Secondly, I think that that social and financial factors are way more significant to how a child is raised. The fact that the extended family has broken down, and one can not easily appeal to mothers, grandmothers, sisters, nieces, etc to help with the day-to-day issues means that we have to turn elsewhere for advice. And where is that? Just like with so many other things, we turn to the "experts," & scientific studies. These change from decade to decade, so even they are clearly not definitive. If we need time away, quite often, we have to turn to daycare centres and other financial models of care. That's going to change things. And another thing is that many families need two incomes to survive. That's bound to change the face of the family. I'm not saying any of these things are good or bad, just that I think the birth experience is a drop in the bucket compared to these other influences.

Also, what about adoptive parents? They don't even give birth to the babies, they may not even come into their lives until toddlerhood, yet clearly, they can create strong bonds with these children.
post #16 of 154
I haven't read the thread, just skimmed it. I believe there is some chemical connection. I don't want to post anymore because from what I read, ppl are taking it personally when to me it seemed a genuine scientific query. There are consequences in so many ways to a less than totally natural birth (which, in case anyone thinks I am pointing fingers, I have never had. All of my births (3) were hospital births, only 1 of them natural/ no interventions.) I don't know if any studies can be done on it, and I am sure that the mothers in MDC at least have used AP principles to complete an attachment after births that didn't go as planned or hoped....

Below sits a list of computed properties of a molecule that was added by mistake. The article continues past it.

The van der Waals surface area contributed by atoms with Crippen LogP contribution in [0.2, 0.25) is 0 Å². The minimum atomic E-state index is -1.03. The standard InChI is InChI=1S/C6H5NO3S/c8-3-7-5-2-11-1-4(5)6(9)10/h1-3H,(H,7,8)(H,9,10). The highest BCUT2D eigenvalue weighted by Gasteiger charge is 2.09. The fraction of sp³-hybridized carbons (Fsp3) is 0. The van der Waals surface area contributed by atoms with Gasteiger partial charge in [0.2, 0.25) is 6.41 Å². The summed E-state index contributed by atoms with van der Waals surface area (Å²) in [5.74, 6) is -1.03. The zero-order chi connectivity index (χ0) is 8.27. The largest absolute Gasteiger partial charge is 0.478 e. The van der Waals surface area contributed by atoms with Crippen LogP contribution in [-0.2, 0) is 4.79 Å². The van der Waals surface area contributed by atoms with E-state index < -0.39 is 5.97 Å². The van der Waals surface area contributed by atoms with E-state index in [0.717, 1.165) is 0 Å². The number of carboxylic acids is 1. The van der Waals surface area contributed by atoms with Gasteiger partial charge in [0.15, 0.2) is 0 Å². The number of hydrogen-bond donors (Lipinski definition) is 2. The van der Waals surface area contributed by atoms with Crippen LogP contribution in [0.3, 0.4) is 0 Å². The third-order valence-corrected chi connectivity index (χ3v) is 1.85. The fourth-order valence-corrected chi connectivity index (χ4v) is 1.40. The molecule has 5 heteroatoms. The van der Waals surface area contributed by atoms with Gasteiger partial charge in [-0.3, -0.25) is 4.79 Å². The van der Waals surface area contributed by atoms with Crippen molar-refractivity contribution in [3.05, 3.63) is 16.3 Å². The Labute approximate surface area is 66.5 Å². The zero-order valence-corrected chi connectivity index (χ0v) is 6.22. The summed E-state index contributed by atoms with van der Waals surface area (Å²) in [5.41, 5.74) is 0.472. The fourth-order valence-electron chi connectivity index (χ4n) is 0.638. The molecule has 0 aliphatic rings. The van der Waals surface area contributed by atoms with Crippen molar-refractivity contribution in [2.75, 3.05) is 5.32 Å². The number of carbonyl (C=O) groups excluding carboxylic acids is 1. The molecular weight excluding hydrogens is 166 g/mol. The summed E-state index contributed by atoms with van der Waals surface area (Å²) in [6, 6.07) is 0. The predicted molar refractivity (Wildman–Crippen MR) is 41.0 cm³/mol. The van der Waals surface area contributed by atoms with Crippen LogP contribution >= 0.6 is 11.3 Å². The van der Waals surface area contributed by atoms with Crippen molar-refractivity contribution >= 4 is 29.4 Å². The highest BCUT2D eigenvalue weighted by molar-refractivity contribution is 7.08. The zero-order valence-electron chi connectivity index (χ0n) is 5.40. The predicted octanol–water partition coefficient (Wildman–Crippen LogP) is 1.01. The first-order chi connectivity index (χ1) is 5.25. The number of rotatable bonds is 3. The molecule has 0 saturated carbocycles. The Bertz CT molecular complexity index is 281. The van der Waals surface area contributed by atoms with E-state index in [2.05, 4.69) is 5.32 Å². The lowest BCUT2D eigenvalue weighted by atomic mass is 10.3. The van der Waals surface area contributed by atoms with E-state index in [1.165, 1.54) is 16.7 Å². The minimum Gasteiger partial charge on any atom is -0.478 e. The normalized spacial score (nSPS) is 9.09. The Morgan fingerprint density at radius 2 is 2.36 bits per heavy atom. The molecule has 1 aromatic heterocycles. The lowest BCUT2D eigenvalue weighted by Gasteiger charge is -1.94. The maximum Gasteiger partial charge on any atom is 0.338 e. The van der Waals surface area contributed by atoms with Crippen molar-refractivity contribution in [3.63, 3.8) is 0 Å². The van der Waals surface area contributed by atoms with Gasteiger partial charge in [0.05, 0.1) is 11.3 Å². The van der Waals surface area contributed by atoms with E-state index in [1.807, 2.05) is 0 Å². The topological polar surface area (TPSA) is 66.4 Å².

post #17 of 154
Quote:
Originally Posted by amberskyfire View Post
BUT, mothers who tend to be good mothers also usually learn about gentle parenting practices in advance. If we read about these things and know they are not good, then we know ho to implement gentle techniques before the birth.
As pro- gentle parenting/doing research about parenting as I am, I think saying that "good" mothers are mothers that practice gentle parenting and read about parenting is absolutely unfair. Many mothers dont read a thing about parenting and are still excellent mothers. And mothers that don't practice gentle parenting are not necessarily not "good" mothers.
post #18 of 154
Quote:
Originally Posted by amberskyfire View Post
I'm so sorry, I didn't realize it would be taken personally when I wrote it, so I corrected the post to discuss what I think what the issue really might be.
It was originally more insulting? Because the one I was responding to is still there.

I had a medically necessary c-section. I wish it hadn't been necessary, but I don't regret making the choice to do it in the circumstances I was given. And I actually had already decided to nurse and not cio, etc., before/while I was pregnant, and it didn't magically save me from developing pre-e. I feel good about having been prepared enough to be sure that I actually needed the interventions I had.
post #19 of 154
Thread Starter 
Quote:
Originally Posted by jeliphish View Post